Life does not consist mainly, or even largely, of facts or happenings. It consist mainly of the storm of thoughts that is forever flowing through one’s head.
This child from the Suri tribe, was photographed in the Omo Valley, Ethiopia.
Exhibition at Kunsthalle Erfurt, Germany,
Opens February 21,2014
Beetles & Huxley Fine Photographs
Opens May 12, 2014
Tom Finn on the Oscar-nominated documentary about Yemen’s revolution, “Karama Has No Walls”: http://nyr.kr/1obR2ca
In 2011, a month after protests broke out in Yemen against President Ali Abdullah Saleh, an activist sent me a video that had begun to circulate widely online. Filmed from the balcony of an apartment building in the capital, Sanaa, the footage shows a throng of unarmed protesters taking shelter behind a ten-foot wall in the street below. Black smoke is rising from a pile of burning tires on the other side of the wall, where pro-Saleh thugs are crouched, firing rifles at the protesters. During a lull in the shooting, one of the protesters—a young man with a green shawl wrapped around his head—pulls himself up onto the wall. Pumping his fists in the air, the man turns to face the gunmen, then leaps off the other side. Moments later, the crowd surges forward, tears down the wall, and chases the gunmen down the street.
The symbolism was not lost on Yemenis. I asked one of the protesters, Ahmed, a forty-two-year-old grocer and father of three, why he followed the young man over the wall. He brushed the question aside. “I didn’t hesitate. I didn’t even think about it,” he said. “The wall was the regime. We had to tear it down or the revolution would have failed.” Other protesters described the experience in more personal terms. “It changed me. When I went over the wall, I felt as if I’d left a part of me behind,” Yasir, a law student who was shot in the foot that day, said. “My life was out of my hands. I wasn’t scared. I felt powerful.”
The toppling of the wall marked the end of the bloodiest crackdown in Yemen’s history, and the beginning of the revolution that would eventually unseat Saleh after thirty-three years in power. On that day, Friday, March 18, 2011, now known in Yemen as Jumaa al-Karama, or the Friday of Dignity, protesters had gathered for noonday prayers in the place they named Change Square when snipers opened fire, killing fifty-three and wounding hundreds more. The massacre prompted a wave of resignations: ministers, officials, ambassadors, and even the country’s most powerful military general defected. The protests against Saleh, which had been scattered and sporadic, swelled as thousands poured into the square in solidarity.
I said nothing for a time, just ran my fingertips along the edge of the human-shaped emptiness that had been left inside me.
Silence of the Lambs/Sheep (2009) - Egyptian Artist AMAL KENAWY
What happens when you present a work of art to the streets? That is what Amal Kenawy experienced when she carried out the “Silence of the Lamb” performance in the streets of Cairo. Dressed as a shepherdess, Amal Kenawy guided a crawling flock of men and children (including her brother Abdul Ghani) through the streets of Cairo, portraying in a very literal and visual manner the problem with conformity the society in general engages in. The performance sought to tackle the influence powerful and privileged institutions have on perpetuating a state of helplessness in the society, both political and cultural. It is important to note that Amal Kenawy wasn’t merely criticizing her Egyptian society. Instead, she was criticizing the whole mental state of submissiveness; and from that, “us”, the viewers can extend its application to situations that are relative to our experiences. Religious, political, cultural, professional, and educational submissiveness. She was criticizing all forms of submission and conformity that halt the development of critical thinking, and instead place the society and its components under the mercy of those who have the power to persuade a society into accepting a position of submissiveness and disengagement from the power to change.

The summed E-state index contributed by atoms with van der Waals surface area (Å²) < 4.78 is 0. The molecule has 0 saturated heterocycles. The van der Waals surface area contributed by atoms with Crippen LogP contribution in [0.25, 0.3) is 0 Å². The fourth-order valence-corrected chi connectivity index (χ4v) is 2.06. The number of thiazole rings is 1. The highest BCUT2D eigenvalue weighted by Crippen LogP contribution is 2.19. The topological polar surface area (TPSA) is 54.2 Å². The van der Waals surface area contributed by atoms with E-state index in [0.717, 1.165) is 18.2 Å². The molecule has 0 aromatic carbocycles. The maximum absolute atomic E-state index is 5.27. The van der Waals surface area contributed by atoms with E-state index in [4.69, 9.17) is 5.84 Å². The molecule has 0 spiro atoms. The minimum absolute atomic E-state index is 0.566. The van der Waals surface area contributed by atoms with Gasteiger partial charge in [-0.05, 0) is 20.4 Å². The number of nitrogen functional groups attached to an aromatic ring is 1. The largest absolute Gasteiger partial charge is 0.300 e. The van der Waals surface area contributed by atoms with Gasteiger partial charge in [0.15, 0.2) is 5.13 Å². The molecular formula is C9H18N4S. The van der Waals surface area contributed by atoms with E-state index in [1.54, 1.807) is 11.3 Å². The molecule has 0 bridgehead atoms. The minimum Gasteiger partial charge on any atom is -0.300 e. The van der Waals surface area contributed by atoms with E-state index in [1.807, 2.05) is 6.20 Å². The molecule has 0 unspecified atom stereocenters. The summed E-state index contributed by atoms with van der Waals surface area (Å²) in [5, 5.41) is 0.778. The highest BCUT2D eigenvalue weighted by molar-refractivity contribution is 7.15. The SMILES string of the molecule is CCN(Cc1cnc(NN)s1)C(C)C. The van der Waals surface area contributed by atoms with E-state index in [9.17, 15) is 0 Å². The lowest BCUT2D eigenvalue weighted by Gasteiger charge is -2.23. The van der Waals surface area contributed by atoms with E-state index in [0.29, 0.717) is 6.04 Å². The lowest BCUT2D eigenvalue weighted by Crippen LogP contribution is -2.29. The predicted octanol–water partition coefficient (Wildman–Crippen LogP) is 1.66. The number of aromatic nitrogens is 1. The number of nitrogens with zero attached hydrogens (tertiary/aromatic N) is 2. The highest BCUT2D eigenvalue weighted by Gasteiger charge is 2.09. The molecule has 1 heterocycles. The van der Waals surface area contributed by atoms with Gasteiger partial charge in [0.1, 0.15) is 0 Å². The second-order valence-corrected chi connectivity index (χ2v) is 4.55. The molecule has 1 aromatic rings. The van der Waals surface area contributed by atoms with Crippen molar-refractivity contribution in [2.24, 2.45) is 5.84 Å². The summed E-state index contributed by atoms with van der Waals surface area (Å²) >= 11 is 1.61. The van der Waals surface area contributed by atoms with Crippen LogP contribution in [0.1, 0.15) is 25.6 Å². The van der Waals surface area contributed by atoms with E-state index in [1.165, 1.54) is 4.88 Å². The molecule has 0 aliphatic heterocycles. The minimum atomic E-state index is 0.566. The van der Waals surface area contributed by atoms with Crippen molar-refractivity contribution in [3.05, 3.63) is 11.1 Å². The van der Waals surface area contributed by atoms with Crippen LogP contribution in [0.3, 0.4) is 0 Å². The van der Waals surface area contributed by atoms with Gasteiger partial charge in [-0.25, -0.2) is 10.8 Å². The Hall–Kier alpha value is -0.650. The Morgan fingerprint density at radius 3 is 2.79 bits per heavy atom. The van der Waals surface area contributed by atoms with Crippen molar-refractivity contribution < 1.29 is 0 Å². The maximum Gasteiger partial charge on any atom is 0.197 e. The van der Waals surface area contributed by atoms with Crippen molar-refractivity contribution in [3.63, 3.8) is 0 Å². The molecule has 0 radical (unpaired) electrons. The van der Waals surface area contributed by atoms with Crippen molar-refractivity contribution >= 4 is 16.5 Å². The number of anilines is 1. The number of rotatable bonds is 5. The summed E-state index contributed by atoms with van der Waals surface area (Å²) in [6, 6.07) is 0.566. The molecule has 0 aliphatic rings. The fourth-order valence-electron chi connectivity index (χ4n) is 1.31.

This aspect of the performance soon became overshadowed by what the people on the streets hurled at Amal Kenawy herself. The debate suddenly shifted from that of power and privilege, to one that highlights gender inequalities and patriotism in the Egyptian society. According to Kaelen Wilson-Goldie, men on the street began insulting Amal personally using derogatory sexist names and accused her of demeaning Egypt. She believes that they also felt a sort of vulnerability and humiliation that a woman was the one who led the crawling men. Thus, the debate shifted from one that merely tackles submissiveness as a mental state, but also to one that introduces gender, patriarchy, and patriotism into the midst of this theme, which gave it a more inclusive perspective. I believe this was Amal’s goal from the beginning. To engage the society in a lively and raw multifactorial debate about conformity. Amal Kenawy and all those who engaged in the performance were arrested later that day, and the performance was never carried out again by that gallery.
The first Yemeni film to be nominated for an Oscar recounts one of the bloodiest days in the country’s uprising of 2011. Sara Ishaq’s short documentary, Karama Has No Walls, provides a poignant memorial to the 53 demonstrators killed in Sana’a by snipers on March 18, 2011. The bravery of all who contributed to making this heart-rending film ensures the protesters who died in Yemen’s revolution can never be forgotten.
Nawara Mahfoud on a Syrian woman’s new life in Lebanon: http://nyr.kr/1hEk02y
“Oum Ali is very proud of the apartment—this is her triumph. Only when she started her catering business did they manage to move here; previously, they all crammed into a one-bedroom basement space, where the smell ‘was as if you lived in the middle of a garbage bin.’”
Photograph by Latitude Stock/Arcaid/Corbis.